Bonsai Sizes

A literal translation of "Bonsai" is plant in a tray, making no mention of the size of either, or indeed the type of plant. Most of the bonsai you may have seen will have been between 10 - 60 cm tall, however bonsai come a lot smaller, or larger. While not common, trees as tall as the average man are not unknown.

Mame (pronounced "Ma-May"), and Shito (Shee-toe) are the smallest of bonsai, ideally mame being no more than 10cm in height, however Shito Bonsai can be so small that they are grown in pots the size of thimbles. Both terms refer to the size of the tree, so they may be seen in all styles.

Creating a reasonable branch structure, and trunk, with the larger Mame is no more difficult than with larger bonsai, however it is not practical with a Shito tree, so you may see a single leaf playing the part of an entire branch. One (of several) interpretations of the word 'Shito' is 'fingertip', hence trees that fit on your fingertip.

Like their larger brothers, the smaller bonsai can be produced from cuttings, seed, and collected material. Stock purchased from garden centres can be used, but is often too large to start a good small tree.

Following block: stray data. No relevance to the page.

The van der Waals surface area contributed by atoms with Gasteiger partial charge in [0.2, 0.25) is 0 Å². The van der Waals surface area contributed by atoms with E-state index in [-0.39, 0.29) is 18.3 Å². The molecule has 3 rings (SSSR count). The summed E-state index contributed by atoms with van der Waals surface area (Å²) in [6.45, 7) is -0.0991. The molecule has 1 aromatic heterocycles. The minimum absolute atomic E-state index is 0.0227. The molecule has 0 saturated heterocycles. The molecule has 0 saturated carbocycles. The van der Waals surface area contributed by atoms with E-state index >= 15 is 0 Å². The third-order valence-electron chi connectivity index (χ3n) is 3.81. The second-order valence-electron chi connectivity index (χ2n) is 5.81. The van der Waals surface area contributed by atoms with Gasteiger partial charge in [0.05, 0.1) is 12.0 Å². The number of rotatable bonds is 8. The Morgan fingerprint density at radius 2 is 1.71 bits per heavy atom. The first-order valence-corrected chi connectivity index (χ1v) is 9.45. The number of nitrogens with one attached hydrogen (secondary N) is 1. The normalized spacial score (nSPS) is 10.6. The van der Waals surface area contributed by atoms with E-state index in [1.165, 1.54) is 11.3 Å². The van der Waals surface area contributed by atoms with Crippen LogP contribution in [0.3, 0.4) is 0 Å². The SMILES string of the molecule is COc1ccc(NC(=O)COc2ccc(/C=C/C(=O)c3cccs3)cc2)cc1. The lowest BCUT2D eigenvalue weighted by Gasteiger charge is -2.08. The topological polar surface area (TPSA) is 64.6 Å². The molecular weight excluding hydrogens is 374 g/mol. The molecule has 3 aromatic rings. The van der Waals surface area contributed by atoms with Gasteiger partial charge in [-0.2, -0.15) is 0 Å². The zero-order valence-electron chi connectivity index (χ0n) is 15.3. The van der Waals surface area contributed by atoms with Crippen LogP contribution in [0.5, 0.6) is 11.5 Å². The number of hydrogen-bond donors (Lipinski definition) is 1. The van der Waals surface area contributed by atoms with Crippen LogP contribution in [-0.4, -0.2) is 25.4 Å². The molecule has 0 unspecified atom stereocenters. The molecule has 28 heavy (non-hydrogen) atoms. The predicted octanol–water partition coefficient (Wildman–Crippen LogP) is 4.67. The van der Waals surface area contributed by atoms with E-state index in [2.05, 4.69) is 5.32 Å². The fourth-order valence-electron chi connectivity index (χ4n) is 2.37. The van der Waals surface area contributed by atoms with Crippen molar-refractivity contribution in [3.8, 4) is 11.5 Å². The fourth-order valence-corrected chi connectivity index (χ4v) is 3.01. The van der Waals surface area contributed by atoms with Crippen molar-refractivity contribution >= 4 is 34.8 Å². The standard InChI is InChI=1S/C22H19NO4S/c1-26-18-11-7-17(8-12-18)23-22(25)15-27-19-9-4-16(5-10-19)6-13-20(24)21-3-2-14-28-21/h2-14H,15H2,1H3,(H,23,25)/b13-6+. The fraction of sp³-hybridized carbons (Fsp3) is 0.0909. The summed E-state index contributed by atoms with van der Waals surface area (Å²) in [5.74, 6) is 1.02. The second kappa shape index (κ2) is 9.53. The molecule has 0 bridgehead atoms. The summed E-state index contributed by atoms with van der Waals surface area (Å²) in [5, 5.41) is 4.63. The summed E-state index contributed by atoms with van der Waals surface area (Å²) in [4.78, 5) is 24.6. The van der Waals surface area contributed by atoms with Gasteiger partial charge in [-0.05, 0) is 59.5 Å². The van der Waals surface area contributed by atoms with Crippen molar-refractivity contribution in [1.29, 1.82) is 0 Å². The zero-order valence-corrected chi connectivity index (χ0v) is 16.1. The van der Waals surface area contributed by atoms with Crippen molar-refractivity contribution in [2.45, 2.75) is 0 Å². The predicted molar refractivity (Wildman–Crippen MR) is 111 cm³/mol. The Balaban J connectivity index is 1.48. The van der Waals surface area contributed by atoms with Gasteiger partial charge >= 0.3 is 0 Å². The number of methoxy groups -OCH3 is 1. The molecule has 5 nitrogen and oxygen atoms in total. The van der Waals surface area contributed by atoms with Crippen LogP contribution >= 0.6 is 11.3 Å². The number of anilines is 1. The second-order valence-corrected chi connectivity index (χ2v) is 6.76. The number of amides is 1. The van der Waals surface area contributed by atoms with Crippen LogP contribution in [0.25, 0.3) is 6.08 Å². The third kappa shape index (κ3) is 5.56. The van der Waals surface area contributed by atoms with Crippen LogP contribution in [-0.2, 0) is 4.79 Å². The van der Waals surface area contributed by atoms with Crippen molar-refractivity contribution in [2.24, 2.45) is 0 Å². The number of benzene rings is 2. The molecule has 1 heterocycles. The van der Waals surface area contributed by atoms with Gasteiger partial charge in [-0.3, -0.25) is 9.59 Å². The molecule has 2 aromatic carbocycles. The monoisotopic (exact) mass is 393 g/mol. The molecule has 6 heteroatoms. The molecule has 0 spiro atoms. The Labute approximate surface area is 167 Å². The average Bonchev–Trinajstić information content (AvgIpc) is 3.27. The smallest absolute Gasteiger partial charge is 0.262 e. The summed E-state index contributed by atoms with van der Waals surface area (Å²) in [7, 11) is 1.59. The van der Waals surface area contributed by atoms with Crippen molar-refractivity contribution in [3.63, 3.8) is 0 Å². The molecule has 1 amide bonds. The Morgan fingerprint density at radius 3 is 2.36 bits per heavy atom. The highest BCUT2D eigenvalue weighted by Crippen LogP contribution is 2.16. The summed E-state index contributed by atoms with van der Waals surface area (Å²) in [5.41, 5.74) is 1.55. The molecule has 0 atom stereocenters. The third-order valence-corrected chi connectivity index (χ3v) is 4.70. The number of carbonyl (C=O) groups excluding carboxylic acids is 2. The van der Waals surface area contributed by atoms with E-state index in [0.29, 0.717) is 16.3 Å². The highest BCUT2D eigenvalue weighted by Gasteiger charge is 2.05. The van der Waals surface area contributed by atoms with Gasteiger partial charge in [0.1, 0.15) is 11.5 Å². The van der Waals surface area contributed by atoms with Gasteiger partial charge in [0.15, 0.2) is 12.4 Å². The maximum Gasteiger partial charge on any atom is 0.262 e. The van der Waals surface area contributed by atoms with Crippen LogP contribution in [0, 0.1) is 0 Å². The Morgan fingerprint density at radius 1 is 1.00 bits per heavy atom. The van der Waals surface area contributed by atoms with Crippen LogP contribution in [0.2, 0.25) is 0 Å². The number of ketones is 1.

Adequate watering is one of the most difficult things to achieve with the really small trees, and most of the people I know who keep them, bury the pots in damp sand when not on display.

A Shito Bonsai, reproduced at about actual size


Mame, the next size up. these are easier to maintain than their smaller cousins, but you'll still need to keep an eye on watering.

A display of Mame bonsai.

Shohin Bonsai

Shohin are the next step up in size classification to Mame, and Shito bonsai. Yet again Shohin are seen in all styles. Unlike their smaller cousins, creating a reasonable branch structure and trunk poses no problems.

A selection of Shohin Bonsai.

The other end of the scale, definitely a 'Man' tree, moving it being at least a two 'Man' job as the fence panel behind it is 6' tall.

A Japanese White Pine

Allen. C. Roffey 09:45 16/04/2018